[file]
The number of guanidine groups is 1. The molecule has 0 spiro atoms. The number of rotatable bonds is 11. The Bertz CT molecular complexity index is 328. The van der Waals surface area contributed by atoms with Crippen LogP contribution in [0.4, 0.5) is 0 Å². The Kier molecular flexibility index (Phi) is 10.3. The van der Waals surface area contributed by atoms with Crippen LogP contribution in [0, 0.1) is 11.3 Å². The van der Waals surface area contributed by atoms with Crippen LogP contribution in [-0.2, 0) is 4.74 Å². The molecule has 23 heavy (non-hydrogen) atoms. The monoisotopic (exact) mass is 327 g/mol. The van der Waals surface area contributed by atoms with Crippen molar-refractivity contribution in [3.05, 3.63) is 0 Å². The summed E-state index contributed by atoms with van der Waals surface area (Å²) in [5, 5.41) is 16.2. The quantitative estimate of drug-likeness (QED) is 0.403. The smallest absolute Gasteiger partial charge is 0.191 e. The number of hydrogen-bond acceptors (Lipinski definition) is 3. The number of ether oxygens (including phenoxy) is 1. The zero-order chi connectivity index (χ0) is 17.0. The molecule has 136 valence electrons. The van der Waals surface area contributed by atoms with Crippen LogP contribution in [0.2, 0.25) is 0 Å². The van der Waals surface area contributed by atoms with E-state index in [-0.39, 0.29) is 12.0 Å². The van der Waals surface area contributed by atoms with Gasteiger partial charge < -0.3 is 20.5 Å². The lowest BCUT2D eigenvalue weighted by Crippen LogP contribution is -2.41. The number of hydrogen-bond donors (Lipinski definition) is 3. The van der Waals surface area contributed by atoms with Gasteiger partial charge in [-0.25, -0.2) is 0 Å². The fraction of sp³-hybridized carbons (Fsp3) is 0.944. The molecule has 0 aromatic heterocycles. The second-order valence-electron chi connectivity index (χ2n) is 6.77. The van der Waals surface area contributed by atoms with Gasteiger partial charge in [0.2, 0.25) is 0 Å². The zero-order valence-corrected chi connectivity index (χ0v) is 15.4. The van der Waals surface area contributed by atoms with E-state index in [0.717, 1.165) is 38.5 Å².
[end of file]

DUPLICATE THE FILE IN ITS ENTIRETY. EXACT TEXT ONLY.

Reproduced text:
The number of guanidine groups is 1. The molecule has 0 spiro atoms. The number of rotatable bonds is 11. The Bertz CT molecular complexity index is 328. The van der Waals surface area contributed by atoms with Crippen LogP contribution in [0.4, 0.5) is 0 Å². The Kier molecular flexibility index (Phi) is 10.3. The van der Waals surface area contributed by atoms with Crippen LogP contribution in [0, 0.1) is 11.3 Å². The van der Waals surface area contributed by atoms with Crippen LogP contribution in [-0.2, 0) is 4.74 Å². The molecule has 23 heavy (non-hydrogen) atoms. The monoisotopic (exact) mass is 327 g/mol. The van der Waals surface area contributed by atoms with Crippen molar-refractivity contribution in [3.05, 3.63) is 0 Å². The summed E-state index contributed by atoms with van der Waals surface area (Å²) in [5, 5.41) is 16.2. The quantitative estimate of drug-likeness (QED) is 0.403. The smallest absolute Gasteiger partial charge is 0.191 e. The number of hydrogen-bond acceptors (Lipinski definition) is 3. The number of ether oxygens (including phenoxy) is 1. The zero-order chi connectivity index (χ0) is 17.0. The molecule has 136 valence electrons. The van der Waals surface area contributed by atoms with Crippen LogP contribution in [0.2, 0.25) is 0 Å². The van der Waals surface area contributed by atoms with E-state index in [-0.39, 0.29) is 12.0 Å². The van der Waals surface area contributed by atoms with Gasteiger partial charge < -0.3 is 20.5 Å². The lowest BCUT2D eigenvalue weighted by Crippen LogP contribution is -2.41. The number of hydrogen-bond donors (Lipinski definition) is 3. The van der Waals surface area contributed by atoms with Gasteiger partial charge in [-0.25, -0.2) is 0 Å². The fraction of sp³-hybridized carbons (Fsp3) is 0.944. The molecule has 0 aromatic heterocycles. The second-order valence-electron chi connectivity index (χ2n) is 6.77. The van der Waals surface area contributed by atoms with Gasteiger partial charge in [0.2, 0.25) is 0 Å². The zero-order valence-corrected chi connectivity index (χ0v) is 15.4. The van der Waals surface area contributed by atoms with E-state index in [0.717, 1.165) is 38.5 Å².